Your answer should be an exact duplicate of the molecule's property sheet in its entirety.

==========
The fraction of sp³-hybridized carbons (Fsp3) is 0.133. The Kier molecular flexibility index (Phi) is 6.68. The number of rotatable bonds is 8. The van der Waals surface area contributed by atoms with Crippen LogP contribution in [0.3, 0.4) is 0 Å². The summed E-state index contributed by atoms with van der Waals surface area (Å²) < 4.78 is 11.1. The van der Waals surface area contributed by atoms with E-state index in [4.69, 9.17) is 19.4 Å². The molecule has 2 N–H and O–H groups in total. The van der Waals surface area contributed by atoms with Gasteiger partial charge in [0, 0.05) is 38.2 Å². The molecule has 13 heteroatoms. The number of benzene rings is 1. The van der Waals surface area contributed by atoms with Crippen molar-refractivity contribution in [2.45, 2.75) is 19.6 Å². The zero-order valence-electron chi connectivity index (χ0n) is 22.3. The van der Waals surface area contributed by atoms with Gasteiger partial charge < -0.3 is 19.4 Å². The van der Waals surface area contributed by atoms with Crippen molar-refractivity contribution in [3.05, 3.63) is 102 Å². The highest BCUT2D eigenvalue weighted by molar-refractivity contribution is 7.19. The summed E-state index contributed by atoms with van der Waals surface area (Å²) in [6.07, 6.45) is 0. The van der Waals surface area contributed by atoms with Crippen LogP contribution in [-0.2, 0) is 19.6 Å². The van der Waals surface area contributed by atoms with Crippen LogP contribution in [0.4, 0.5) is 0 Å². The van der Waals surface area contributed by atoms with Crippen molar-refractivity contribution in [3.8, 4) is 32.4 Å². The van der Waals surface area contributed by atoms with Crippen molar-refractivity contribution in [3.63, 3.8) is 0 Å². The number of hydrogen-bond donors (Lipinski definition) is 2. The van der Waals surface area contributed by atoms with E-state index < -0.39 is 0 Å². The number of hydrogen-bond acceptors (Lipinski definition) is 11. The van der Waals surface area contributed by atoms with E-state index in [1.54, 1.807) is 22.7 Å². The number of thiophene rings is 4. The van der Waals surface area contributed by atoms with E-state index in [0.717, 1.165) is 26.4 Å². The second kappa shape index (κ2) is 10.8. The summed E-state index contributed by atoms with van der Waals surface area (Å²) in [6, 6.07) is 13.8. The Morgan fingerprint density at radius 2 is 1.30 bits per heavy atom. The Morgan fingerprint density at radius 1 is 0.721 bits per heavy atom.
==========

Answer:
The fraction of sp³-hybridized carbons (Fsp3) is 0.133. The Kier molecular flexibility index (Phi) is 6.68. The number of rotatable bonds is 8. The van der Waals surface area contributed by atoms with Crippen LogP contribution in [0.3, 0.4) is 0 Å². The summed E-state index contributed by atoms with van der Waals surface area (Å²) < 4.78 is 11.1. The van der Waals surface area contributed by atoms with E-state index in [4.69, 9.17) is 19.4 Å². The molecule has 2 N–H and O–H groups in total. The van der Waals surface area contributed by atoms with Gasteiger partial charge in [0, 0.05) is 38.2 Å². The molecule has 13 heteroatoms. The number of benzene rings is 1. The van der Waals surface area contributed by atoms with Crippen molar-refractivity contribution in [2.45, 2.75) is 19.6 Å². The zero-order valence-electron chi connectivity index (χ0n) is 22.3. The van der Waals surface area contributed by atoms with Gasteiger partial charge < -0.3 is 19.4 Å². The van der Waals surface area contributed by atoms with Crippen molar-refractivity contribution in [3.05, 3.63) is 102 Å². The highest BCUT2D eigenvalue weighted by molar-refractivity contribution is 7.19. The summed E-state index contributed by atoms with van der Waals surface area (Å²) in [6.07, 6.45) is 0. The van der Waals surface area contributed by atoms with Crippen LogP contribution in [-0.2, 0) is 19.6 Å². The van der Waals surface area contributed by atoms with Crippen LogP contribution in [0.4, 0.5) is 0 Å². The van der Waals surface area contributed by atoms with Crippen molar-refractivity contribution in [3.8, 4) is 32.4 Å². The van der Waals surface area contributed by atoms with Crippen molar-refractivity contribution in [3.63, 3.8) is 0 Å². The number of hydrogen-bond donors (Lipinski definition) is 2. The van der Waals surface area contributed by atoms with E-state index < -0.39 is 0 Å². The number of hydrogen-bond acceptors (Lipinski definition) is 11. The van der Waals surface area contributed by atoms with E-state index in [1.54, 1.807) is 22.7 Å². The number of thiophene rings is 4. The van der Waals surface area contributed by atoms with E-state index in [0.717, 1.165) is 26.4 Å². The second kappa shape index (κ2) is 10.8. The summed E-state index contributed by atoms with van der Waals surface area (Å²) in [6, 6.07) is 13.8. The Morgan fingerprint density at radius 2 is 1.30 bits per heavy atom. The Morgan fingerprint density at radius 1 is 0.721 bits per heavy atom.